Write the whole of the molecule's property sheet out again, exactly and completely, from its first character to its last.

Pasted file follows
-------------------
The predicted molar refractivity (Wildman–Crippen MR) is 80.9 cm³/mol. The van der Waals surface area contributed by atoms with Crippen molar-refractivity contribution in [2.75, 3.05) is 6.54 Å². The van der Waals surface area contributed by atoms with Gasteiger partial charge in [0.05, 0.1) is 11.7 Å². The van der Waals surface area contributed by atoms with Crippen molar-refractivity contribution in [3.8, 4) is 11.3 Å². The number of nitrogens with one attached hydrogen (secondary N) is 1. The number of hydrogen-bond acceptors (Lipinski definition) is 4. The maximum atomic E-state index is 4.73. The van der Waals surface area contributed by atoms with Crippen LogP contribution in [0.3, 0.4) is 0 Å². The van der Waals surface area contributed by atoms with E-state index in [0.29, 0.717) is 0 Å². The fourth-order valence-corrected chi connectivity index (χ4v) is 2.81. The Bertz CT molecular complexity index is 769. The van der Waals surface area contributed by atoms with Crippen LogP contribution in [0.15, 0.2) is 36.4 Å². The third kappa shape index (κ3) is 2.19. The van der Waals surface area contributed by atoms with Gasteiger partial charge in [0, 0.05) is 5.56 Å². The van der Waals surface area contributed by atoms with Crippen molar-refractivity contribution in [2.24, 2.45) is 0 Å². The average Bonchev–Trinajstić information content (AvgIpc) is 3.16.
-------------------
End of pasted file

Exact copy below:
The predicted molar refractivity (Wildman–Crippen MR) is 80.9 cm³/mol. The van der Waals surface area contributed by atoms with Crippen molar-refractivity contribution in [2.75, 3.05) is 6.54 Å². The van der Waals surface area contributed by atoms with Gasteiger partial charge in [0.05, 0.1) is 11.7 Å². The van der Waals surface area contributed by atoms with Crippen molar-refractivity contribution in [3.8, 4) is 11.3 Å². The number of nitrogens with one attached hydrogen (secondary N) is 1. The number of hydrogen-bond acceptors (Lipinski definition) is 4. The maximum atomic E-state index is 4.73. The van der Waals surface area contributed by atoms with Crippen LogP contribution in [0.3, 0.4) is 0 Å². The van der Waals surface area contributed by atoms with E-state index in [0.29, 0.717) is 0 Å². The fourth-order valence-corrected chi connectivity index (χ4v) is 2.81. The Bertz CT molecular complexity index is 769. The van der Waals surface area contributed by atoms with Crippen LogP contribution in [0.15, 0.2) is 36.4 Å². The third kappa shape index (κ3) is 2.19. The van der Waals surface area contributed by atoms with Gasteiger partial charge in [0, 0.05) is 5.56 Å². The van der Waals surface area contributed by atoms with Crippen molar-refractivity contribution in [2.24, 2.45) is 0 Å². The average Bonchev–Trinajstić information content (AvgIpc) is 3.16.